The elements of Sufism are all there in the 'Jinn Theory'. The teacher, one that traces his succession to such a job back to the prophet Muhammed, (Khosro and Tursun), the signs to the Signifier (the coin in Rafiq's shoe and the crooked trumpet), and then there are the Jinn, spirits mentioned in the Quran who inhabit an unseen world beyond the universe of humans. They can be good or evil and hence have freewill just like humans. Vlek has chosen to depict them as spirits who although can reveal themselves to whomever they choose appearing in human form, it is only those who have an open mind and a spiritual tendency and readiness who will and can actually see them for what they truly are. And although the Jinn play a central role in each of the character's religious awakening, as Tursun makes apparent to Selim it is always only about the relationship between God and his worshippers regardless of whose assistance is sought to get there.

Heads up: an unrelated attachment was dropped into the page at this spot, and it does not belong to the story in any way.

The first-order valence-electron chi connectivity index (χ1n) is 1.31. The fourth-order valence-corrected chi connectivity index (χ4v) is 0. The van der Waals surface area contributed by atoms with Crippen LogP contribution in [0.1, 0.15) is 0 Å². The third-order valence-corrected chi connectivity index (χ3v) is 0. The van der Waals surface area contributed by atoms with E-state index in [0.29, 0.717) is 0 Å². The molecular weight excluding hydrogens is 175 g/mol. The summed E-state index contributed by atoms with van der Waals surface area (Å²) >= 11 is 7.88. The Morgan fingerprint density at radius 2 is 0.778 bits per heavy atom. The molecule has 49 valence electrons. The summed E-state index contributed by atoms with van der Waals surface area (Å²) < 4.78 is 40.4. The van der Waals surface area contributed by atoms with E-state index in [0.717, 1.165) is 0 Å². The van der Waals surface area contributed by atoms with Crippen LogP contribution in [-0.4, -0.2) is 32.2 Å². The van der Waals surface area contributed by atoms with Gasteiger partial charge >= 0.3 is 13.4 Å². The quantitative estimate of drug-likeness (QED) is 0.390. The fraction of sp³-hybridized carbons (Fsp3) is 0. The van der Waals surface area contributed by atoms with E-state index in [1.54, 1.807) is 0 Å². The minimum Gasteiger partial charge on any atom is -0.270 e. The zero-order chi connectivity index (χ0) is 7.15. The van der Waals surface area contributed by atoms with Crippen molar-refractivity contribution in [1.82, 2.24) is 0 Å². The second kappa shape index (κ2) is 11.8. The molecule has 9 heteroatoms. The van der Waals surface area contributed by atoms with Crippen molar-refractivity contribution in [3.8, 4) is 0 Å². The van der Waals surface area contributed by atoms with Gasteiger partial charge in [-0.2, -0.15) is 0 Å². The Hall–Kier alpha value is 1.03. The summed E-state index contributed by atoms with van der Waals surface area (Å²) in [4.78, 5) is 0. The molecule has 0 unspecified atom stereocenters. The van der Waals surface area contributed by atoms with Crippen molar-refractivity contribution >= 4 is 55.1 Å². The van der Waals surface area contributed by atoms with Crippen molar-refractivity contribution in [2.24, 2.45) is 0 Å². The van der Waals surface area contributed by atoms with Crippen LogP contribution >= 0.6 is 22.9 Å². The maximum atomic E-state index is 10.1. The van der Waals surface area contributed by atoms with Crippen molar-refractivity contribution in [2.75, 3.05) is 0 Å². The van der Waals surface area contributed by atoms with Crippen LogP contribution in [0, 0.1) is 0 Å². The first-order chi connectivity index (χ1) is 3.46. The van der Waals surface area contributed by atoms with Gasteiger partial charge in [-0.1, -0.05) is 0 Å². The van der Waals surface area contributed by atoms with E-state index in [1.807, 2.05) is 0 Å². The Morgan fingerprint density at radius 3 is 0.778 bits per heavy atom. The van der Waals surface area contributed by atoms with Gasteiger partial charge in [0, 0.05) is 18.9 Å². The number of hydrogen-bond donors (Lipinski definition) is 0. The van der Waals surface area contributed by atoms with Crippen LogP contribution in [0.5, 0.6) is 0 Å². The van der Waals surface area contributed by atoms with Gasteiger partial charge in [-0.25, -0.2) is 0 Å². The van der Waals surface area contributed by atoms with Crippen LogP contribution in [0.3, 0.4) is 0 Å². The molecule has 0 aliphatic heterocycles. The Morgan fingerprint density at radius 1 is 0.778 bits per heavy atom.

This is a novel that I enjoyed for its subject matter although in the beginning I must admit that I found it a bit difficult to connect with the characters and I am still unsure of the necessity of the plot regarding Michaela and her family. We know from the onset of the novel that a big huge change is coming that will rock the neighbourhood to its foundation and I am afraid that when the event did finally happen I was left with a sense of disappointment. The ending in my opinion was very idealistic and conflict-ridden and I was just expecting more. And yet, I think this book would make a for an excellent book club choice. Themes of pre-ordained destiny, good vs bad, and how religion and spirituality fit in with today's modern Islamic world are key topics, in addition to themes of family, friendship, love and belief. It is an excellent opportunity to learn more about this wonderful and mystical branch of Islam.